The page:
2015 Spanish Film Festival
The 18th Spanish Film Festival opened last week with Spain’s biggest box office hit of the year, Spanish Affair. It was a predictably bright and breezy choice – poking mischievous fun at Spain’s regional cultural differences, and certainly put the after-party crowd in a playful mood. Don’t worry if you missed the screening, it’s getting plenty more sessions before the festival wraps up on May 10. Perhaps a sign of Spain’s ongoing economic woes, only a third of this year’s 39 films were made wholly within Spain, the rest being international co-productions or from Latin America. One that cinephiles shouldn’t miss is Argentina’s Natural Sciences, an artfully handled coming of age drama rapidly notching up international awards and critical praise. Another turning heads is the brave and fresh Spain/Mexico colaboración They Are All Dead starring Special Festival guest Elena Anaya (Best Actress Goya-winner for her role in Pedro Almodóvar’s The Skin I Live In).
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Dendy Exclusive: Banksy Does New York
We never do see the man known as Banksy (has anyone?) in Chris Moukarbels HBO doco, nor does the elusive street artist have any official involvement in the film. But that doesn’t mean all the thorny issues and puckish humour surrounding his controversial but hugely popular work isn’t presented. It is – brilliantly, this really is a lively, engaging and very fast-moving 80 minutes. It follows Banksy’s self-proclaimed 2013 “residency” in NYC. That involved him secretly presenting the city with a new original work or installation each day for a month – tweeting (and taunting with cheeky “artist’s statements” online) to his followers, detractors, treasure-hunters and police – clues to their location. The doco shows the results: funny, mercenary, spontaneous, occasionally criminal, sometimes uplifting, but always, to anyone interested in city life and contemporary art – utterly fascinating. CTC from April 23.
British photographer Elaine Constantine’s nostalgic homage to the music and youth of her past in working class Northern Britain in the 70s had a brief run Surry Hills’ cultish Golden Age Cinema a few weeks ago, and is now available digitally. A surprise hit on its home turf, it deserved a wider release here – if only for the memory of all that soul, energy, music, drugs, and passion the lads (and laddettes) from the north were famous for. Sharply observed and rollicking good fun too, especially when Steve Coogan (24-Hour Party People) turns up. A fabulous soundtrack packed with vinyl gems (Edwin Starr, The Salvadores, Frankie Valli) will ensure you get your flares and dancing sneakers out! MA15+ on iTunes and other digital platforms – Available now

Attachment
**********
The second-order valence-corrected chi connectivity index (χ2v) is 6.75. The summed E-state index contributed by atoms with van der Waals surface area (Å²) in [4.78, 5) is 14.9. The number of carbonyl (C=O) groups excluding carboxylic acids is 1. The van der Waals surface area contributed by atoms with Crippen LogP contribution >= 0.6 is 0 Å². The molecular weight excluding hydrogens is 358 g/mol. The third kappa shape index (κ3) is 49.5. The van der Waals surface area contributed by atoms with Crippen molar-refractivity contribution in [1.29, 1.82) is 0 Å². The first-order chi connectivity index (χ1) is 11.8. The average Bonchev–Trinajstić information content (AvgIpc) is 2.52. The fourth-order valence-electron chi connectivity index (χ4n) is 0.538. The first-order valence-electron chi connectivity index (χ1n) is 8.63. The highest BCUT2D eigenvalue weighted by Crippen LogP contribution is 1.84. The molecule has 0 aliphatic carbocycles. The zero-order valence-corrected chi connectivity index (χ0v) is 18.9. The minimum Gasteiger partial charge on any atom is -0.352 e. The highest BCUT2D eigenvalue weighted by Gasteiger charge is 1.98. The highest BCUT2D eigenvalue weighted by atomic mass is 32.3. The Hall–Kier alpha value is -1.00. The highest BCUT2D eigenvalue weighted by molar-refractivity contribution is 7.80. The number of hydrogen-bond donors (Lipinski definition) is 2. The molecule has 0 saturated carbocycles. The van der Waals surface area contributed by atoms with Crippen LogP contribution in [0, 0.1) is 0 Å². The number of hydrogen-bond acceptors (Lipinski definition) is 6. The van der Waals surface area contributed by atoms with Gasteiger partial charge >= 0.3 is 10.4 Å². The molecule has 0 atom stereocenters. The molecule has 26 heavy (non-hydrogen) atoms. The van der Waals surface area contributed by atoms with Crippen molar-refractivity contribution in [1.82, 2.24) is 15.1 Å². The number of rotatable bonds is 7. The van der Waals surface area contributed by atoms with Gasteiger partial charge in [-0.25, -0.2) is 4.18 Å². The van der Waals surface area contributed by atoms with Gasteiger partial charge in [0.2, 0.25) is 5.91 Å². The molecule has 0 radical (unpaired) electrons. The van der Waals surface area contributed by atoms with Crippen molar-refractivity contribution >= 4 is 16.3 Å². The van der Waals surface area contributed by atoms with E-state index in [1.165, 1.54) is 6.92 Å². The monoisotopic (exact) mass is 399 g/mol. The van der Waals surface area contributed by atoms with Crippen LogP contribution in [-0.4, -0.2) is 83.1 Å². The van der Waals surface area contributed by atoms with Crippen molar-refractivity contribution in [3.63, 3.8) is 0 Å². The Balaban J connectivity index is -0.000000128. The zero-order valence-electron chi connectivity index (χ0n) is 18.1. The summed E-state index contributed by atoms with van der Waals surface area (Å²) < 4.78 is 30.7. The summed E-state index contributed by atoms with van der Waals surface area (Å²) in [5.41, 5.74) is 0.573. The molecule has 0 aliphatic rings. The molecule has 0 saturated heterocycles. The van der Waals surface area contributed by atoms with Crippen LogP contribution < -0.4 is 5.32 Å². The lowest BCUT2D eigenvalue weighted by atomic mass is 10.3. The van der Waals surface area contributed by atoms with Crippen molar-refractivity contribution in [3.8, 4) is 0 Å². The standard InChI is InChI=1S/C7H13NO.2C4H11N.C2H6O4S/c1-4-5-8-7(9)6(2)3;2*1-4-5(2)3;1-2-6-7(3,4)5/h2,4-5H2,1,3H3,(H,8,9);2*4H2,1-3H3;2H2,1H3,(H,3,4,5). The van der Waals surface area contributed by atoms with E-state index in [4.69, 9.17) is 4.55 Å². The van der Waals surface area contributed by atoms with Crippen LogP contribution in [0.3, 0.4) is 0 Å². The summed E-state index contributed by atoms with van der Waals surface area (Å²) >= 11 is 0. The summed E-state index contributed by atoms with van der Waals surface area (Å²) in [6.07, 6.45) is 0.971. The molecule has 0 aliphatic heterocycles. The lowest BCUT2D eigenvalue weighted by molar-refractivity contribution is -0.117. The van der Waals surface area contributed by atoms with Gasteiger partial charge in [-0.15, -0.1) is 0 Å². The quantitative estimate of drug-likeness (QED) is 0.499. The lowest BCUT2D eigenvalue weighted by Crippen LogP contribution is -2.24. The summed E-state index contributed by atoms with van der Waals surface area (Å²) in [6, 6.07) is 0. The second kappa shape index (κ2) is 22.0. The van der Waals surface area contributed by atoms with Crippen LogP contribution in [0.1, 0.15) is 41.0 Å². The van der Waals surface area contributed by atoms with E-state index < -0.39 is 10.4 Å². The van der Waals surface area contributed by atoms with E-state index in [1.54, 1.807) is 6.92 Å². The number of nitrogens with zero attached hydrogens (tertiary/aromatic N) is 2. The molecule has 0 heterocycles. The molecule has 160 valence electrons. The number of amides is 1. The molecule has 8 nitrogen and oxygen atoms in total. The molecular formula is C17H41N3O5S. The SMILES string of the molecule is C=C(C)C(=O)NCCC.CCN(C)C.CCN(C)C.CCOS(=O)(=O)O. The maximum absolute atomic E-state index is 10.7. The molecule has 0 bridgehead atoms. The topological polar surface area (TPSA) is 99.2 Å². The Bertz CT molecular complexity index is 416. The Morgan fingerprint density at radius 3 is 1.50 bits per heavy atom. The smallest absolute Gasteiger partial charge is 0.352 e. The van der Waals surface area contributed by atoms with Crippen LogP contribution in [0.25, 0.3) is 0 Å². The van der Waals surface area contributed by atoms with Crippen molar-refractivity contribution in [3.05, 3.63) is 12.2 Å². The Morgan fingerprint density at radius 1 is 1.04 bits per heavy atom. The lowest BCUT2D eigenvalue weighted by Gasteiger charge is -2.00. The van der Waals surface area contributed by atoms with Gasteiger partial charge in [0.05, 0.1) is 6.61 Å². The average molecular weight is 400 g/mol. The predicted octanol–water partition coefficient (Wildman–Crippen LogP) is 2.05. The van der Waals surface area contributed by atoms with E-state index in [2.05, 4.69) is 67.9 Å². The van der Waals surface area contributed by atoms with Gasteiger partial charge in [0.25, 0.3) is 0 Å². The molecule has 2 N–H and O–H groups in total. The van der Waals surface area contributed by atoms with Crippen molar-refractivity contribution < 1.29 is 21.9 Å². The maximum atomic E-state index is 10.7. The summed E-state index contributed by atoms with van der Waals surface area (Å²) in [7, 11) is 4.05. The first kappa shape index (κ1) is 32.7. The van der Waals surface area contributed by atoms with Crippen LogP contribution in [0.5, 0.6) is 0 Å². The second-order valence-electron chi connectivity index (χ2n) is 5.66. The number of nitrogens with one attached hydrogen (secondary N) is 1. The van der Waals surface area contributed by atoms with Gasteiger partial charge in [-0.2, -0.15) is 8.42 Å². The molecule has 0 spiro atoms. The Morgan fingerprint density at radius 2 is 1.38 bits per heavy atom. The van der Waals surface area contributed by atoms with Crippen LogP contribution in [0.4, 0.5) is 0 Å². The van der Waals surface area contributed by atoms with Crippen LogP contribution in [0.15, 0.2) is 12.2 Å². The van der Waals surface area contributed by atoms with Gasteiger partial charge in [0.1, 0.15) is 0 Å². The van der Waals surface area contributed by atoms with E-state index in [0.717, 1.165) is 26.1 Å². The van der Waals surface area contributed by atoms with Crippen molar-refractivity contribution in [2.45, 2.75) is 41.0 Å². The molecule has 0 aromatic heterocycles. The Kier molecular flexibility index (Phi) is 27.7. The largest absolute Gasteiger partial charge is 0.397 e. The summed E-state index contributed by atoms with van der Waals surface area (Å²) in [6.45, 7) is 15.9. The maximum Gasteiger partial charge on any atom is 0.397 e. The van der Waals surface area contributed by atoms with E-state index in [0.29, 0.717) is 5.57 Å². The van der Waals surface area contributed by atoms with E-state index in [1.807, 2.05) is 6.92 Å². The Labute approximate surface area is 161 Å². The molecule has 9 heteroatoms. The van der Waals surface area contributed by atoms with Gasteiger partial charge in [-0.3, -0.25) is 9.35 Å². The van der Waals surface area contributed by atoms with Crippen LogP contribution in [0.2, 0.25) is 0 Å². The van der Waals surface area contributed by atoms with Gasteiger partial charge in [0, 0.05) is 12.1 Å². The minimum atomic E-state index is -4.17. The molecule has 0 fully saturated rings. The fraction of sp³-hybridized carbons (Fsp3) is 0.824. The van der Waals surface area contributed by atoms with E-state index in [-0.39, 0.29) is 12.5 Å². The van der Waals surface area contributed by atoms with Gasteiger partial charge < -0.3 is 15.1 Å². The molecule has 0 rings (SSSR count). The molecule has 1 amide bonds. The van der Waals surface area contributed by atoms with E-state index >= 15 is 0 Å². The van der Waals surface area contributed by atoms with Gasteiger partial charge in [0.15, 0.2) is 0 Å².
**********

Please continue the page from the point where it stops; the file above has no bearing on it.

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Kumiko: The Treasure Hunter
Anyone looking for richly rewarding metaphors in shy Japanese office worker Kumiko’s (Rinko Kikuchi) search for the millions buried in the snow at the end of Fargo (she believes the Coen’s fatuous declaration, “This is a true story”) is sure to find plenty. The most poignant and possibly saddest comes not at the inevitable end of her quest in Nebraska but when she tries to free her pet rabbit Bunzo. “Go”, she says. “You’re free.” But Bunzo doesn’t go anywhere… For who is free, filmmaker brothers David and Nathan Zellner are asking. Certainly not the office office workers on the Tokyo Metro poor Bunzo finally vanishes on, or Kumiko and her colleagues – whose strictly constrained and conformist lives are so adeptly sketched. She’s certainly a peculiar girl but her retreat into fantasy doesn’t seem so odd, and her dogged quest, especially once she gets to “the new world” (America), is both funny and darkly unsettling. PG from April 30.
Testament to Youth
The early scenes of James Kent’s largely factual but oddly flat account of anti-war novelist Vera Brittain’s experiences growing up are all glowingly nostalgic. The Vaseline-lensed English countryside is gorgeous, its bucolic fields and cottages are dappled in pale sunlight. The date: 1914. Instantly we know the fresh-faced lads larking about on a picnic and flirting with the plucky and pretty Vera (Alicia Vikander) will soon be dead. There’s no sunshine after that, just drizzle and grey skies (England) and pelting rain and mud (France). And tears – buckets of them. Kit Harington plays one of the boys anxious to “do their bit,” he’s Vera’s toffy b-f and has a particularly grim time. But he’s stiff even before he gets to the front – minus that Jon Snow stubble and a sword, this dour actor seems to have lost all his swagger. He and his upper class chums were all instant officer material of course – and they’re the men in our own post-Gallipoli Anzac mythology demonized as foppish incompetent twits. That’s all part of the hoopla we’re supposed to be celebrating, but the truth is both more nuanced – and banal. The Brits bled too, like our diggers, doing what they thought was right and honourable. And died young – just as uselessly, horribly, senselessly… M from April 23.
The Age of Adaline
Treat this as an over-wrought romantic sudser perfect for a wet afternoon and you’ll be fine, even impressed. Take it seriously – especially the explanation for Adaline’s (Blake Lively) unusual condition, and you’ll be tearing great clumps of your own grey hair out… After an auto accident she can’t age (don’t ask), and so has to flee every few years – no love or long-term relationships for her. Why she didn’t just market a range of anti-aging natural health products, become a billionaire and then after 50 years announce, “Fooled you”, we’ll never know. M on now.
Reviews – Russell Edwards